Discrimination not only hurts you, it hurts your neighbors as well!

If you think you have been discriminated against, you may be entitled to compensation for your stress and inconvenience even if you no longer want the house or apartment.

The Fair Housing Act, together with state and local housing laws, provide protection against discrimination based on race, color, gender (including sexual harassment), age, national origin, religion, familial status, ancestry, physical disability, mental disability, source of income, sexual orientation, and marital status.

If you have been the victim of discrimination you can file a complaint online with HUD or contact TURN to speak with a counselor.

What does it look like?
You may have been discriminated against without knowing it.

It may be disguised by concern or excessive kindness but is no less destructive. Sometimes words alone can show an illegal intent. You may have experienced discrimination if you have looked for a new place to live and heard comments like these:

“Sorry, boy and girl children must be in separate rooms.”

“You can’t have our first floor apartment just because you are disabled.”

“It’s not me, but the neighbors don’t like those people visiting here.”

“This is a quiet building. We don’t want kids here.”

“You don’t want to live in that neighborhood. It’s a high crime area.”

“Well, baby, if you can’t pay the rent, maybe we could work ‘something’ out.”

“It’s no longer available,” or “I rented it right after you called.”

Housing discrimination comes in many forms:

  • Providing different services or prices
  • Any form of pressure or intimidation
  • Retaliation for exercising your rights
  • Zoning to keep certain people out
  • Sexual harassment
  • Illegal advertising
  • Discrimination among realtors
  • Block busting
  • Mortgage lending discrimination
  • Private mortgage insurance-sales
  • Secondary mortgage buying
  • Aiding fair housing violations
Domestic Violence

Many landlords discriminate against domestic violence victims.

Sometimes it is because of sexism and arrogance. However, it is sometimes believed that when violent confrontations between a couple result in disturbing neighbors or the police being called, both tenants should be evicted. Of course this just compounds the suffering of the person being abused.

Federal, state and local Philadelphia laws prohibit housing discrimination against women.

These laws not only prohibit discrimination based upon gender, they also prohibit housing policies which tend to hurt women more than men (i.e. policies which have a “disparate impact’ on women). Evicting or refusing to rent to a woman because she is or has been the victim of domestic violence are examples of such a policies.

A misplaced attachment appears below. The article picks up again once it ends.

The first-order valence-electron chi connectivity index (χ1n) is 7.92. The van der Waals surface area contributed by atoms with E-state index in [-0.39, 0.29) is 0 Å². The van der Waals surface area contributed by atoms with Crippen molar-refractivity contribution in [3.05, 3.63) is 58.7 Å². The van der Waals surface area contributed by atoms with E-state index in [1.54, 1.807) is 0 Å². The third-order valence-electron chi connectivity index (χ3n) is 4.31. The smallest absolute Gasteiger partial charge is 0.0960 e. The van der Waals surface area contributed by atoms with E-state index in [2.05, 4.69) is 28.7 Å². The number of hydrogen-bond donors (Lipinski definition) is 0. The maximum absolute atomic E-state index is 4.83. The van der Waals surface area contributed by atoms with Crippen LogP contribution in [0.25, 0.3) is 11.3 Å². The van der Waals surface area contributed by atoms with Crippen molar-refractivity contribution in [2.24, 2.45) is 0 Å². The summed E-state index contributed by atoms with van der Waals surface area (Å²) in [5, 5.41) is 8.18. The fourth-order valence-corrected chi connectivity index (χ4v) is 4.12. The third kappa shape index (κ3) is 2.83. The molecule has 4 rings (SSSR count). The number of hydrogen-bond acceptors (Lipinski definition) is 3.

In June of 2011, Councilmember Bill Greenlee introduced an amendment  to the Philadelphia Code section on Unfair Rental Practices  that will prohibit housing discrimination against victims of domestic violence. This landmark legislation prohibits private landlords from refusing to rent to a person who was a victim of domestic violence or sexual assault. It also allows victims in flight from such violence to get out of their leases.

It is in an effort to address this problem that the Federal Violence Against Women Act  was reauthorized in 2005. It contains important housing provisions which prohibit evicting or refusing to rent to women because they have been victims of criminal abuse. It also authorizes landlords to bifurcate leases so that the abusing partner can be evicted without evicting the victim. However, these federal provisions only apply to assisted housing such as Public Housing Agencies or Housing Voucher (Section 8) programs. The new legislation  signed by the Mayor of Philadelphia in October, 20111, will expand these protections to include the private sector.

These protections will only be effective if they are well known by tenants. TURN needs your help in spreading the word. 

Join the TURN Network to help educate the public on these issues.

Read more about the Proposed Domestic Violence Renter Protection Bill

Landlord Fraud

Sometimes You Have to Break the Rules.

If you have a serious disability, your landlord may have to make reasonable policy changes to accommodate you.

Some examples:

  • If you are blind, you can keep a seeing eye dog even in a building with a ‘no pets policy’. A service animal may also be appropriate if you have high blood pressure or a stress related illness.
  • You can ask to move to the top of the list for a first floor apartment if you use a wheel chair. This does not mean a landlord can require you to live on the first floor.
  • A landlord may have to accommodate you even if it requires a small cost which you are willing to pay, such as for a grab bar next to the tub.

It is illegal for a landlord to deny you a reasonable accommodation.

Be sure to make your request in writing and document your disability with a doctor’s note when it is not obvious.